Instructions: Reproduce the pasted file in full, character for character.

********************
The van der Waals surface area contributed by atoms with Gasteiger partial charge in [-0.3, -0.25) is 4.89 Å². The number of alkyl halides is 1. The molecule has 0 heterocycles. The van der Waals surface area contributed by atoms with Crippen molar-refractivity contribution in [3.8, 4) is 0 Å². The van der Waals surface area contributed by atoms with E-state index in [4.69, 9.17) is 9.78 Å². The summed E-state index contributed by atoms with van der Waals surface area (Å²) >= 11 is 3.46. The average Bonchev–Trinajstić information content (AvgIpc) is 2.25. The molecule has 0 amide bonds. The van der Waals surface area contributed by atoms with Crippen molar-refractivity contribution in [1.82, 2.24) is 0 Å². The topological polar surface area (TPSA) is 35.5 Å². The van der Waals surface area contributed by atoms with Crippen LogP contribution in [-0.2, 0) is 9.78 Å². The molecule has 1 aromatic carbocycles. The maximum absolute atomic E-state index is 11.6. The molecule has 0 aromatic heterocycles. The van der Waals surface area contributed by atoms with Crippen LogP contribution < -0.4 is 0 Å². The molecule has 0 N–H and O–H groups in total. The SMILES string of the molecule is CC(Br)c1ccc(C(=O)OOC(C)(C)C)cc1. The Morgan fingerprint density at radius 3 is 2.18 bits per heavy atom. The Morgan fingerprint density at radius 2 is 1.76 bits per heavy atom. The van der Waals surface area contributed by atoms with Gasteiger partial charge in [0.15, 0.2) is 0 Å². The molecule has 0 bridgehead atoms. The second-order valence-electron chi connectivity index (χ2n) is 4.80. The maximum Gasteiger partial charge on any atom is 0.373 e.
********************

The van der Waals surface area contributed by atoms with Gasteiger partial charge in [-0.3, -0.25) is 4.89 Å². The number of alkyl halides is 1. The molecule has 0 heterocycles. The van der Waals surface area contributed by atoms with Crippen molar-refractivity contribution in [3.8, 4) is 0 Å². The van der Waals surface area contributed by atoms with E-state index in [4.69, 9.17) is 9.78 Å². The summed E-state index contributed by atoms with van der Waals surface area (Å²) >= 11 is 3.46. The average Bonchev–Trinajstić information content (AvgIpc) is 2.25. The molecule has 0 amide bonds. The van der Waals surface area contributed by atoms with Crippen molar-refractivity contribution in [1.82, 2.24) is 0 Å². The topological polar surface area (TPSA) is 35.5 Å². The van der Waals surface area contributed by atoms with Crippen LogP contribution in [-0.2, 0) is 9.78 Å². The molecule has 1 aromatic carbocycles. The maximum absolute atomic E-state index is 11.6. The molecule has 0 aromatic heterocycles. The van der Waals surface area contributed by atoms with Crippen LogP contribution < -0.4 is 0 Å². The molecule has 0 N–H and O–H groups in total. The SMILES string of the molecule is CC(Br)c1ccc(C(=O)OOC(C)(C)C)cc1. The Morgan fingerprint density at radius 3 is 2.18 bits per heavy atom. The Morgan fingerprint density at radius 2 is 1.76 bits per heavy atom. The van der Waals surface area contributed by atoms with Gasteiger partial charge in [0.15, 0.2) is 0 Å². The molecule has 0 bridgehead atoms. The second-order valence-electron chi connectivity index (χ2n) is 4.80. The maximum Gasteiger partial charge on any atom is 0.373 e.